“Patients describe the pain like an unpredictable pickax to the face. When we’re able to help them, they often tell us that we’ve saved their lives.” —Risheng Xu
When Risheng Xu was a neurosurgery resident at The Johns Hopkins Hospital, he saw a growing number of patients with trigeminal neuralgia. He learned that treatments — such as anti-convulsants carbamazepine and oxcarbazepine, glycerol injections and surgeries to relieve compression — can lessen pain for most patients. But he soon detected a significant subgroup of patients for whom these approaches did not offer long-term relief from pain associated with the condition, which has long been linked to the superior cerebellar artery compressing the trigeminal nerve.
“Instead of getting better and better, these patients kept coming back to the emergency department — again and again,” Xu says. “I thought to myself that this is probably not as simple as we make it out to be.”
Now an assistant professor of neurosurgery at Johns Hopkins, Xu conducts research that focuses on developing a deeper understanding of trigeminal neuralgia.
For this subset of patients, traditional decompression procedures had little positive effect. These patients benefited more from glycerol injections or internal neurolysis — a procedure that breaks up the trigeminal nerve through a series of small cuts.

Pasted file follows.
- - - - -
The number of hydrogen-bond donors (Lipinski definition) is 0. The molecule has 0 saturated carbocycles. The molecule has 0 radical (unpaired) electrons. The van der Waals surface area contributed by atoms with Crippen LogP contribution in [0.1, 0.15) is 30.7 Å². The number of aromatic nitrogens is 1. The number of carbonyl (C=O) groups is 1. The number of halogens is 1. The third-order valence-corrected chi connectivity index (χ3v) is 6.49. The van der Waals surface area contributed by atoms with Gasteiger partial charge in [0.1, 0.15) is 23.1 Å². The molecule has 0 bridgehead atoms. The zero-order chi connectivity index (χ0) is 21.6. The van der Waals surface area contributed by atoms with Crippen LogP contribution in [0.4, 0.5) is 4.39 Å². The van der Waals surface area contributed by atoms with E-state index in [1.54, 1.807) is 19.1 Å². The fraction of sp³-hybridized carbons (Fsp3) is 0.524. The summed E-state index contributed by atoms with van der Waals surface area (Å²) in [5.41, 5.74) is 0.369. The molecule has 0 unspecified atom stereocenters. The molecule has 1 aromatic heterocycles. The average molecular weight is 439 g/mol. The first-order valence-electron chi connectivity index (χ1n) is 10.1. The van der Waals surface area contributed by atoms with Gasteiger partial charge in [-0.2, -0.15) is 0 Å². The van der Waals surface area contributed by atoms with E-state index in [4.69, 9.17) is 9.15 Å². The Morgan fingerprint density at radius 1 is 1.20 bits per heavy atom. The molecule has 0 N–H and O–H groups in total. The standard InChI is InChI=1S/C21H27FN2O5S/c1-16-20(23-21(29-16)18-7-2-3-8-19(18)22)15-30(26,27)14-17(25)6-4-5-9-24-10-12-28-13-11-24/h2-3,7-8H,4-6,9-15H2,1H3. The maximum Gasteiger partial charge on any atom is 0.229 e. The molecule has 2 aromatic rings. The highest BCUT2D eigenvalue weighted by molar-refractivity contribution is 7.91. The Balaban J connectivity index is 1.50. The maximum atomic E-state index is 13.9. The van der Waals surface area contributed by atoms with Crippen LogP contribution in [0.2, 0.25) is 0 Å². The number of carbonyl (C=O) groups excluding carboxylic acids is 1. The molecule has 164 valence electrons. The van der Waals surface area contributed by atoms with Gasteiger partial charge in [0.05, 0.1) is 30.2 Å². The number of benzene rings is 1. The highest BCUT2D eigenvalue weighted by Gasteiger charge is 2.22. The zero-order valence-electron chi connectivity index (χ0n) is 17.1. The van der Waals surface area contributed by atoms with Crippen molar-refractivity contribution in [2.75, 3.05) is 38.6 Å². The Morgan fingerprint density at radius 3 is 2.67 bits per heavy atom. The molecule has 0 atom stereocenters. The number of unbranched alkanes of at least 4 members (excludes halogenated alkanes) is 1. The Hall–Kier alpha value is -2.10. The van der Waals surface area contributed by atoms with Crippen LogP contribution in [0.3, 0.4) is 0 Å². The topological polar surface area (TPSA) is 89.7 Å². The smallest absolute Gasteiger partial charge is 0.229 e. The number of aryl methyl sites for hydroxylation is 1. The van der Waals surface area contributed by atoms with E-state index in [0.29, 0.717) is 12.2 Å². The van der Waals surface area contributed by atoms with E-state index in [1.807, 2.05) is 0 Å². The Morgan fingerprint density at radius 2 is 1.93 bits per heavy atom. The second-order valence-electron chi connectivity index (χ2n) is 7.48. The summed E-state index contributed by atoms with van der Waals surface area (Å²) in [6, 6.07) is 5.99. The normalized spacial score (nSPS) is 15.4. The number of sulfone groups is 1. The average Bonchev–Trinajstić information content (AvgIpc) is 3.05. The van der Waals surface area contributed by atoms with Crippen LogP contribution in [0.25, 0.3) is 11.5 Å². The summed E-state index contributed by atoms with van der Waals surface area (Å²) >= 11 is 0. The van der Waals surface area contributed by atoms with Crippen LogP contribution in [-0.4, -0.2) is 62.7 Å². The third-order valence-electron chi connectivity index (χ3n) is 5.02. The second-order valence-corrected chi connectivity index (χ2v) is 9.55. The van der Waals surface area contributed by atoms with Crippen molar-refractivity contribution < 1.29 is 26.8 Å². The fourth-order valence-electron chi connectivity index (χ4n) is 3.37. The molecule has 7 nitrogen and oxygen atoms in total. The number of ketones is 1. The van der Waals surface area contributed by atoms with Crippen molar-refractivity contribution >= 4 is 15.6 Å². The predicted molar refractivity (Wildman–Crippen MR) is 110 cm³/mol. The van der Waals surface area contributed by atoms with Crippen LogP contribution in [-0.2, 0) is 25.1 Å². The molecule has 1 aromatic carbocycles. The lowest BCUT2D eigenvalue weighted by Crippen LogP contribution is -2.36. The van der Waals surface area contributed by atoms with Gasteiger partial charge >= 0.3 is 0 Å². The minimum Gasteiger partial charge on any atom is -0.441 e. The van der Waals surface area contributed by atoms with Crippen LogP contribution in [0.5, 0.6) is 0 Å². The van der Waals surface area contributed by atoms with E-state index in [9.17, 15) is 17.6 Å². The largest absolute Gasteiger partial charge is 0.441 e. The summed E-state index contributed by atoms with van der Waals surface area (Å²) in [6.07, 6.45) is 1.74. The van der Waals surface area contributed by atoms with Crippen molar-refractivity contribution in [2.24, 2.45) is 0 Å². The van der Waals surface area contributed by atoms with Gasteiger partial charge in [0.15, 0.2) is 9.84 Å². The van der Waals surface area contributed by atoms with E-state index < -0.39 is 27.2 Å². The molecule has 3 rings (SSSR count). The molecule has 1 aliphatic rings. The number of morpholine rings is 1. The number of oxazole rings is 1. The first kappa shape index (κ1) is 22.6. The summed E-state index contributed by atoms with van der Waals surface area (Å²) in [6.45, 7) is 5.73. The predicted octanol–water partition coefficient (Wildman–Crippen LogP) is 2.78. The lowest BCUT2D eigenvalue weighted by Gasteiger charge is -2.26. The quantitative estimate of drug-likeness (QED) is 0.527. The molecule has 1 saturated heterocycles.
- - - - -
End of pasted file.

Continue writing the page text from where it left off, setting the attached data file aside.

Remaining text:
Another of Xu’s studies examines the molecular underpinnings of trigeminal neuralgia. He and his colleagues found that patients with compression have significantly elevated oxidative stress in their trigeminal nerve. This stress activates the TRPA1 channel. When the researchers administered drugs that reduce oxidative stress in a mouse model of trigeminal neuralgia, the effect was significantly reduced.
Xu’s other past and present trigeminal neuralgia research spans from the laboratory bench to bedside care, examining genetic and blood-based markers associated with recurrent pain. It also explores race-based and sex-based outcomes, and machine learning to search patients’ MRI images for clues to predict surgical success.
Working with neurosurgeons Chetan Bettegowda and Judy Huang at the Johns Hopkins Trigeminal Neuralgia Surgery Center, Xu says each piece of the puzzle has the potential to make a significant difference for patients’ quality of life.
“Patients describe the pain like an unpredictable pickax to the face,” Xu says. “When we’re able to help them, they often tell us that we’ve saved their lives, even though they may not be in danger in the same way they would be from a brain tumor or ruptured aneurysm. Once we successfully treat them, these patients can go on living. It’s truly rewarding to be able to play a part in that transformation.”
Watch Xu Talk About His Research: